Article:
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Mackay D.,Trent UniversityPeterborough | Cowan-Ellsberry C.E.,CE ConsultingCincinnati | Powell D.E.,Dow CorningMidland | Woodburn K.B.,Dow CorningMidland | And 3 more authors.
Environmental Toxicology and Chemistry | Year: 2015

The environmental sources, fate, transport, and routes of exposure of decamethylcyclopentasiloxane (D5; CAS no. 541-02-6) are reviewed in the present study, with the objective of contributing to effective risk evaluation and assessment of this and related substances. The present review, which is part of a series of studies discussing aspects of an effective risk evaluation and assessment, was prompted in part by the findings of a Board of Review undertaken to comment on a decision by Environment Canada made in 2008 to subject D5 to regulation as a toxic substance. The present review focuses on the early stages of the assessment process and how information on D5's physical-chemical properties, uses, and fate in the environment can be integrated to give a quantitative description of fate and exposure that is consistent with available monitoring data. Emphasis is placed on long-range atmospheric transport and fate in water bodies receiving effluents from wastewater treatment plants (along with associated sediments) and soils receiving biosolids. The resulting exposure estimates form the basis for assessments of the resulting risk presented in other studies in this series. Recommendations are made for developing an improved process by which D5 and related substances can be evaluated effectively for risk to humans and the environment. © 2015 The Authors. undefined Published by Wiley Periodicals, Inc. Source


Fairbrother A.,ExponentBellevue | Burton G.A.,Cooperative Institute for Limnology and Ecosystems ResearchUniversity of MichiganAnn Arbor | Klaine S.J.,North West University South Africa | Powell D.E.,Dow CorningMidland | And 3 more authors.
Environmental Toxicology and Chemistry | Year: 2015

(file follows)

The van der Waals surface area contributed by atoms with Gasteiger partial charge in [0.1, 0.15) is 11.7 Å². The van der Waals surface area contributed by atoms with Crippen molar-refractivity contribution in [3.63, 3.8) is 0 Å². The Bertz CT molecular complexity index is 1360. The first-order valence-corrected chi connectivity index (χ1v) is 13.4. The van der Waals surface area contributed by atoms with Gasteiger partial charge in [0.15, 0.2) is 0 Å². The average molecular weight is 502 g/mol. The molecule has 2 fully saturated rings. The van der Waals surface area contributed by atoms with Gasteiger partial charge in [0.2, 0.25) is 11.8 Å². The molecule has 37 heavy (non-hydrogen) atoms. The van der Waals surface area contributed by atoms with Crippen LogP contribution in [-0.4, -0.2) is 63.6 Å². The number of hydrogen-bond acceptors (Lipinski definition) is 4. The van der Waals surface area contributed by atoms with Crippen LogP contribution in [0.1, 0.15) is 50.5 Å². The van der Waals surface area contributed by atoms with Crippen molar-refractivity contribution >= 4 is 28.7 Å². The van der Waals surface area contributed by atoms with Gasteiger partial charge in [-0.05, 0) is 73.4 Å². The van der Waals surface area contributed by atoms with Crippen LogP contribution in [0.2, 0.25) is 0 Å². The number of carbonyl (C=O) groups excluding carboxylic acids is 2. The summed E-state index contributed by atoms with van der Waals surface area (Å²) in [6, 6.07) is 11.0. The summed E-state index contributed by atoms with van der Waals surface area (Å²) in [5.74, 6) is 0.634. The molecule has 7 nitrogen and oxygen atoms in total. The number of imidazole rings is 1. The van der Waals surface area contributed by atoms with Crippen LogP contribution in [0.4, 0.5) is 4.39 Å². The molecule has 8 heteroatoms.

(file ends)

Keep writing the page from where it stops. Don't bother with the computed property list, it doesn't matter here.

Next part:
Decamethylcyclopentasiloxane (D5) is used in personal care products and industrial applications. The authors summarize the risks to the environment from D5 based on multiple lines of evidence and conclude that it presents negligible risk. Laboratory and field studies show that D5 is not toxic to aquatic organisms or benthic invertebrates up to its solubility limit in water or porewater or its sorptive capacity in sediment. Comparison of lipid-normalized internal concentrations with measured concentrations in benthos indicates that field-collected organisms do not achieve toxic levels of D5 in their tissues, suggesting negligible risk. Exposure to D5 resulted in a slight reduction of root biomass in barley at test concentrations 2 orders of magnitude greater than measured D5 levels in biosolids-amended soils and more than twice as high as the maximum calculated sorptive capacity of the soil. No effects were observed in soil invertebrates exposed to similar concentrations, indicating that D5 poses a de minimis risk to the terrestrial environment. High rates of metabolism and elimination of D5 compared with uptake rates from food results in biodilution in the food web rather than biomagnification, culminating in de minimis risk to higher trophic level organisms via the food chain. A fugacity approach substantiates all conclusions that were made on a concentration basis. © 2015 SETAC. Source

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